(Choteau, Montana) The lightning-ignited Red Shale Fire was reported on July 18 by Beartop Lookout in the Bob Marshall Wilderness Area. The fire has continued to grow, burning within the footprint of the 1988 Gates Park Fire, in thickets of younger lodgepole pine regrowth and the standing snags and downed dead trees remaining from 1988. An infrared flight from July 28 measured the fire’s size at 8613 acres. Infrared imaging shows the areas of heat on the fire, and allows for high quality estimates of size. Fire managers must order infrared flights the day before, and their availability is limited dependent on other fire activity in the west.

Twelve fire personnel are stationed at Gates Park Administrative Site. They are monitoring fire behavior and managing structure protection for Gates Park, Wrong Creek, and Rocky Creek cabin sites. Sprinklers and fire-resistant structure wrap are being used to help protect the structures at these sites. Two helicopters are assisting with fire management. A Type 2 helicopter is performing water drops on spot fires to slow fire growth. A Type 3 helicopter is being utilized for aerial monitoring of the fire and is available for initial attack activities for this area.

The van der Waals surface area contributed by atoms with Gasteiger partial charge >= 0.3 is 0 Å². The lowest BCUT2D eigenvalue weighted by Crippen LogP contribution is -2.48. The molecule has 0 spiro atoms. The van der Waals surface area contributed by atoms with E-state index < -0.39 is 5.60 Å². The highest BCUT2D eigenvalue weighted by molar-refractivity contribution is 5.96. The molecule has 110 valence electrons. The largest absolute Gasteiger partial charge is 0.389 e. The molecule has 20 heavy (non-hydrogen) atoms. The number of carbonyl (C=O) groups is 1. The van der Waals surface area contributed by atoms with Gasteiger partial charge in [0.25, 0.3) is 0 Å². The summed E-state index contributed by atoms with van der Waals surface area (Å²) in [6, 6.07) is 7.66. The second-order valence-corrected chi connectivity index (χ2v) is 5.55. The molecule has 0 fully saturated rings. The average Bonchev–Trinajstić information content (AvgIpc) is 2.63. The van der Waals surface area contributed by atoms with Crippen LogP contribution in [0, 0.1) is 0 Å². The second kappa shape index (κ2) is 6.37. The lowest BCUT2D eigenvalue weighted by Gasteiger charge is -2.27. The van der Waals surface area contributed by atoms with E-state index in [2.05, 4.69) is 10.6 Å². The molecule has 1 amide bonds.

The Lewis and Clark National Forest brought in a small group of fire behavior specialists to help develop a long-term strategy to manage the fire. This plan was published on July 24, and focuses on a strategy to benefit the wilderness while providing for public and firefighter safety and resource protection. Past fire footprints and natural barriers will be used to limit fire spread, and actions such as water or retardant drops may be used to help prevent the fire from moving out of the Wilderness. The plan identifies key geographic locations, known as Management Action Points, where management decisions might change if the fire reached those areas.

This plan is helping the Ranger District and Forest personnel managing the fire to make decisions based on many factors including current fire behavior, future weather forecasts, issues of public and fire personnel safety, and the benefit of the fire to the wilderness. The fire is clearing much of the 2-3 foot downfall and opening up the thick regrowth of lodgepole pine that has blanketed the area following the 1988 Gates Park Fire.

The fire management plan identifies a strategic goal of monitoring effects of smoke in sensitive areas such as towns. To help achieve this goal, smoke particulate monitoring stations have been installed at Ear Mountain Guard Station east of Choteau and in Augusta at the Forest Service office.